Football CQ's new boss reveals Premier League plan
FOOTBALL: Jim Douglas still owns - and cherishes - the football boots his grandfather gave him before he emigrated from Scotland in 1965.
They serve as a poignant reminder of his love for the game that was forged when he was a young child.
That passion only grew as Douglas and his family settled into their new life in Central Queensland, and he went on to fill numerous roles within the sport from player to coach to administrator.
Eighteen months ago, he started as Football Central Queensland's Rockhampton competition manager and media liaison officer.
Now he has taken on what will arguably be his most challenging role - general manager of Football Central Queensland.
Football Queensland CEO Geoff Foster announced Douglas's appointment at a recent meeting of clubs in Rockhampton.
His appointment will serve to restore stability to the CQ zone which has been in caretaker mode since the resignation of the governing executive committee in late January this year.
Douglas said he was excited about his appointment but is under no illusion there won't be some testing times ahead.
He indicated the current structure of the CQ Premier League could be reviewed in a bid to make the competition more accessible to teams.
"I'm very humbled to be given this opportunity,” he said. "I'm passionate about the game's history and wanting to create an environment that facilitates the growth and development of the game across the region, especially in the area of women's football.
"These are all discussions to be had. Whatever we do, we want it to be for the good of the game.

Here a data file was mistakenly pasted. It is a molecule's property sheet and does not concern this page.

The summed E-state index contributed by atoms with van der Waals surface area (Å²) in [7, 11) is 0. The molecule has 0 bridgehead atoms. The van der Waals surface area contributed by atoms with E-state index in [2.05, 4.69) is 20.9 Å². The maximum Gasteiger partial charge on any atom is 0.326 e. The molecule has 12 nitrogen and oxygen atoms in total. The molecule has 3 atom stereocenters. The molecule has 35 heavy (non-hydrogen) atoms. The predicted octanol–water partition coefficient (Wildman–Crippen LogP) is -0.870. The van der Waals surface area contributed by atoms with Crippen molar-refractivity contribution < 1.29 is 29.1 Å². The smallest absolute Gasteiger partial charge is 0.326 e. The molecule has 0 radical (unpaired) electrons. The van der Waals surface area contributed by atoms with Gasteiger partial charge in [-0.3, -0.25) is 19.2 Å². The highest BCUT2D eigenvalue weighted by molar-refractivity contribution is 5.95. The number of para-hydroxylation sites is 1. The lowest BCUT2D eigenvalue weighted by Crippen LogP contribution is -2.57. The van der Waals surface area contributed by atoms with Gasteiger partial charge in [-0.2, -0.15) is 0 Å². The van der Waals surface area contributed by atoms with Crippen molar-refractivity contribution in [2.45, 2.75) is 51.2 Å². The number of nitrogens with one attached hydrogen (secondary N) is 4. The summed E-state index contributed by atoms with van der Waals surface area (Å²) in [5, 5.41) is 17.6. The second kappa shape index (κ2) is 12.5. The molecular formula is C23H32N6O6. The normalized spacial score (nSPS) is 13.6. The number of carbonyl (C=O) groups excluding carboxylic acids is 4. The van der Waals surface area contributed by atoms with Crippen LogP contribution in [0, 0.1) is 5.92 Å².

"I'm not kidding myself; we face many challenges but I'm confident the various Central Queensland football communities have the desire to work together for the good of the game and I certainly look forward to being part of that.”
It is expected a new board of directors will be in place by season's end.
In the interim, Douglas says his main focus will be consultation to help understand the concerns and needs of members in centres across the zone to help determine how to best and most effectively move the game and its governance forward.
Those meetings will start as early as next week.
"Initially it will be about gathering data on where our members want to see the game go and how we get there,” Douglas said.
"It will be a mapping process and once that information is gathered, we can look at the state of play and work with people to go forward from there.
"There are a number of challenges to be met and I'm sure priorities that will shift but I'm excited about the potential for growing football within the zone.”